Also worth a mention is the two-part anniversary special “Motown 40: The Music Is Forever” screened by ABC in 1998.  The four-hour documentary featured interviews and performances by Smokey, Diana, Lionel, En Vogue, James Taylor and Bonnie Raitt, among other A-line names. Also “Motown 50” in 2009 when a variety of artists returned to Hitsville during January to officially launch the year’s celebrations.  Duke Fakir was joined by the likes of Rosalind Ashford, members of the Funk Brothers, Bobby Rogers, Gil Bridges, Mrs Maxine Powell and Paul Riser.   “Fifty years is a wonderful anniversary” Duke told Billboard magazine. “You’ve got to give credit to the songs but, of course, you’ve got to give credit to Berry Gordy for the vision. He had the whole vision, and he made it come true. It’s just great to be part of that legacy and still be alive to talk about it.”

Several discs were issued with the special 50th logo attached, while us Brits were treated to the “Divas of Motown” tour in the November, featuring Chris Clark, Brenda Holloway, the Former Ladies of the Supremes, Thelma Houston, Mable John and Jack Ashford’s Funk Brothers Band.  Wow!  What a concert that was! So what concerts for 2019, I wonder?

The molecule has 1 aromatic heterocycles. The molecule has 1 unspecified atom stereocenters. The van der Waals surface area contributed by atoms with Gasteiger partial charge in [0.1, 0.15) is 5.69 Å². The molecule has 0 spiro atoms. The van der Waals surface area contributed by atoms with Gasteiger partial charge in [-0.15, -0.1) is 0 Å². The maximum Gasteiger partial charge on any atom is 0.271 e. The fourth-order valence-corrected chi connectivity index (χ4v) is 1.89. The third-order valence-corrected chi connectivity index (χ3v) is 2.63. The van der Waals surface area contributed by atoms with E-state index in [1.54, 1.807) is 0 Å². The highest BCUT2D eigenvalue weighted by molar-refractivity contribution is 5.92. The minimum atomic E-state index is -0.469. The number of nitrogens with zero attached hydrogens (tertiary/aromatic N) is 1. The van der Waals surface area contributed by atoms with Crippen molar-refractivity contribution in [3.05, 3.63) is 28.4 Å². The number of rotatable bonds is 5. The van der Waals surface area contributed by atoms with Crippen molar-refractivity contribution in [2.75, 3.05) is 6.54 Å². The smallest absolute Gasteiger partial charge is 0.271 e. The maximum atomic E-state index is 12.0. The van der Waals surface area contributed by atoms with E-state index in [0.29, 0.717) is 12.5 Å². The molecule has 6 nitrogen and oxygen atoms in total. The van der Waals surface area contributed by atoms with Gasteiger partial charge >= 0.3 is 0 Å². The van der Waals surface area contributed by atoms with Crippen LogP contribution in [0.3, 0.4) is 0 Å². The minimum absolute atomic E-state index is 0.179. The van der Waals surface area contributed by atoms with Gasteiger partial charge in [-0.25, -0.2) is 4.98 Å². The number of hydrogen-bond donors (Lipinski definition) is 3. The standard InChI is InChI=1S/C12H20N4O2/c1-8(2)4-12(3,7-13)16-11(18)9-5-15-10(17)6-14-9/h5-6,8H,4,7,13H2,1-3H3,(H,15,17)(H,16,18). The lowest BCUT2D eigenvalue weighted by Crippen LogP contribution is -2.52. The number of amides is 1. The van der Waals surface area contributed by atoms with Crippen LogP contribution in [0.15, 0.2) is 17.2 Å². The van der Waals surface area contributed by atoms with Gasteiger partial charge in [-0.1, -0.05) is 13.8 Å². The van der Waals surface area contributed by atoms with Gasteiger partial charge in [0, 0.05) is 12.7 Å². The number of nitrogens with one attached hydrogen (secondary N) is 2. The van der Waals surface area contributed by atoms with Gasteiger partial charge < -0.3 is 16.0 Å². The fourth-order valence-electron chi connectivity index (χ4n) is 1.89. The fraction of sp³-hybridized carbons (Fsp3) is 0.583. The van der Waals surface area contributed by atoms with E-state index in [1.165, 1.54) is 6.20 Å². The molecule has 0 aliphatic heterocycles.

This year will also honour Motown’s artists who have passed and those, happily, still with us, like Martha Reeves (who has to be the company’s finest and truest ambassador), Smokey Robinson, Diana Ross, Stevie Wonder, Otis Williams, Duke Fakir and Mary Wilson. However, I’m not sure as I write this, just what part they will play, maybe over the September weekend.  Anyway, watch this space.

From the musical note to the written word or, to be more precise, colourful pictures. Mark Bego (who you may remember assisted Martha Reeves with her terrific autobiography “Dancing In The Street”) announced on his Facebook page that he helped Mary Wilson compile a 240-page coffee table type book “Supreme Glamour” due to be published this year by Thames & Hudson, the same company behind Adam White’s glorious “Motown:The Sound Of Young America” tome now available in soft back. In a press statement the publisher said, “Marrying sumptuous fashion with insightful biography, ‘Supreme Glamour’ charts the glittering story of  Motown’s most successful act and original pop fashionistas.”